Albert Yung-Hsu Liu
Mathematica Policy Research, Inc.
505 14th St., Suite 800
Oakland, CA 94612-1475
Institutional Affiliation: Mathematica Policy Research, Inc.
Information about this author at RePEc
NBER Working Papers and Publications
|April 2012||Trends in Occupational Segregation by Gender 1970-2009: Adjusting for the Impact of Changes in the Occupational Coding System|
with Francine D. Blau, Peter Brummund: w17993
In this paper, we develop a gender-specific crosswalk based on dual-coded Current Population Survey data to bridge the change in the Census occupational coding system that occurred in 2000 and use it to provide the first analysis of the trends in occupational segregation by sex for the 1970-2009 period based on a consistent set of occupational codes and data sources. We show that our gender-specific crosswalk more accurately captures the trends in occupational segregation that are masked using the aggregate crosswalk (based on combined male and female employment) provided by the U.S. Census Bureau. Using the 2000 occupational codes, we find that segregation by sex declined over the period but at a diminished pace over the decades, falling by 6.1 percentage points over the 1970s, 4.3 perc...
Published: Francine Blau & Peter Brummund & Albert Liu, 2013. "Trends in Occupational Segregation by Gender 1970â2009: Adjusting for the Impact of Changes in the Occupational Coding System," Demography, Springer, vol. 50(2), pages 471-492, April. citation courtesy of
|October 2008||The Transmission of Women's Fertility, Human Capital and Work Orientation Across Immigrant Generations|
with Francine D. Blau, Lawrence M. Kahn, Kerry L. Papps: w14388
Using 1995-2011 Current Population Survey and 1970-2000 Census data, we find that the fertility, education and labor supply of second generation women (US-born women with at least one foreign-born parent) are significantly positively affected by the immigrant generation's levels of these variables, with the effect of the fertility and labor supply of women from the mother's source country generally larger than that of women from the father's source country and the effect of the education of men from the father's source country larger than that of women from the mother's source country. We present some evidence that suggests our findings for fertility and labor supply are due to at least in part to intergenerational transmission of gender roles. Transmission rates for immigrant fertility an...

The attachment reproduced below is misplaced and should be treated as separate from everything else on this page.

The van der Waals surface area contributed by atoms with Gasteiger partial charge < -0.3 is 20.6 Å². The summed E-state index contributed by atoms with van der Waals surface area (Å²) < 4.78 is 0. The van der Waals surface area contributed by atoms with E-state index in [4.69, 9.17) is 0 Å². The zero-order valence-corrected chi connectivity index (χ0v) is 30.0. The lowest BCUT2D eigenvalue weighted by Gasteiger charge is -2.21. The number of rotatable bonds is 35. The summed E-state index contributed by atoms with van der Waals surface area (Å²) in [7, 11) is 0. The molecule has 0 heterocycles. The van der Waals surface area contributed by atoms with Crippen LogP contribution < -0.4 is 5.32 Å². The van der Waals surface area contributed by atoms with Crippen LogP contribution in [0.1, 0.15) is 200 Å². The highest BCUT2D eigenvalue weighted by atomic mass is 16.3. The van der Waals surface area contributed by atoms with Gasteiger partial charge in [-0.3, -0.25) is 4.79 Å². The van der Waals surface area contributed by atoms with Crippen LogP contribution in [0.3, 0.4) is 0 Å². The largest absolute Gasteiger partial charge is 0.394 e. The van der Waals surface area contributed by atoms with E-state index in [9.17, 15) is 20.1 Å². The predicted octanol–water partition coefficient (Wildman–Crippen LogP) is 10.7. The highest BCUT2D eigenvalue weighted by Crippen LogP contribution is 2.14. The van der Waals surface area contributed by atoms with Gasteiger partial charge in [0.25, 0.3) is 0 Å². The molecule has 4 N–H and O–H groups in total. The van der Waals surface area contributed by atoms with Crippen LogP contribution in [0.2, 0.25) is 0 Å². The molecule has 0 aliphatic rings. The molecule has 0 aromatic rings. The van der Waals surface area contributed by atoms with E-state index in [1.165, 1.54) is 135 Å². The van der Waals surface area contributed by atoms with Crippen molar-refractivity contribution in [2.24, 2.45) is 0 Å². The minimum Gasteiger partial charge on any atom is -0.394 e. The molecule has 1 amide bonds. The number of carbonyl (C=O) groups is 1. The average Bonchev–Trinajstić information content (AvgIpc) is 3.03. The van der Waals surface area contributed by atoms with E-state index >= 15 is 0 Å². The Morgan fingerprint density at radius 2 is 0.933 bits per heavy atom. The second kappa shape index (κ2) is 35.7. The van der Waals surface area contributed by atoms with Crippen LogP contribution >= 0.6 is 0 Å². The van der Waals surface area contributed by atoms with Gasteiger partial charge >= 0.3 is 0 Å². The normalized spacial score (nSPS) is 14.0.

Published: Francine Blau & Lawrence Kahn & Albert Liu & Kerry Papps, 2013. "The transmission of womenâs fertility, human capital, and work orientation across immigrant generations," Journal of Population Economics, Springer, vol. 26(2), pages 405-435, April. citation courtesy of
|June 2007||Diffusion of Common Application Membership and Admissions Outcomes at American Colleges and Universities|
with Ronald G. Ehrenberg, Jesenka Mrdjenovic: w13175
We study the adoption of Common Application membership by private four-year postsecondary institutions and its role in explaining the growth in undergraduate applications. Using data from the College Board's Annual Survey of Colleges, our estimation of proportional hazard models suggest that institutions respond to the net benefit of adoption. We estimate that membership increases applications by 5.7 to 7.0 percent and decreases yield rates by 2.8 to 3.9 percent. Acceptance rates decrease for members when their local networks are large. Membership is also associated with a decline in SAT scores and an increase in the percentage of students of color. Finally, falsification tests indicate that membership effects occur as a one-time adoption shock that persists thereafter.
|March 2006||Program Design and Student Outcomes in Graduate Education|
with Jeffrey Groen, George Jakubson, Ronald G. Ehrenberg, Scott Condie: w12064
Doctoral programs in the humanities and related social sciences are characterized by high attrition and long times-to-degree. In response to these problems, the Andrew W. Mellon Foundation launched the Graduate Education Initiative (GEI) to improve the quality of graduate programs and in turn reduce attrition and shorten times-to-degree. Over a 10-year period starting in 1991, the Foundation provided a total of over $80 million to 51 departments at 10 major research universities. We estimate the impact of the GEI on attrition rates and times-to-degree using competing risk duration models and student-level data. The data span the start of the GEI and include information for students at a set of control departments. We estimate that the GEI had modest impacts on student outcomes in the expe...
Published: Groen, J., G. Jakubson, R. Ehrenberg, S. Condie, and A. Liu. “Program Design and Student Outcomes in Graduate Education.” Economics of Education Review (April 2008).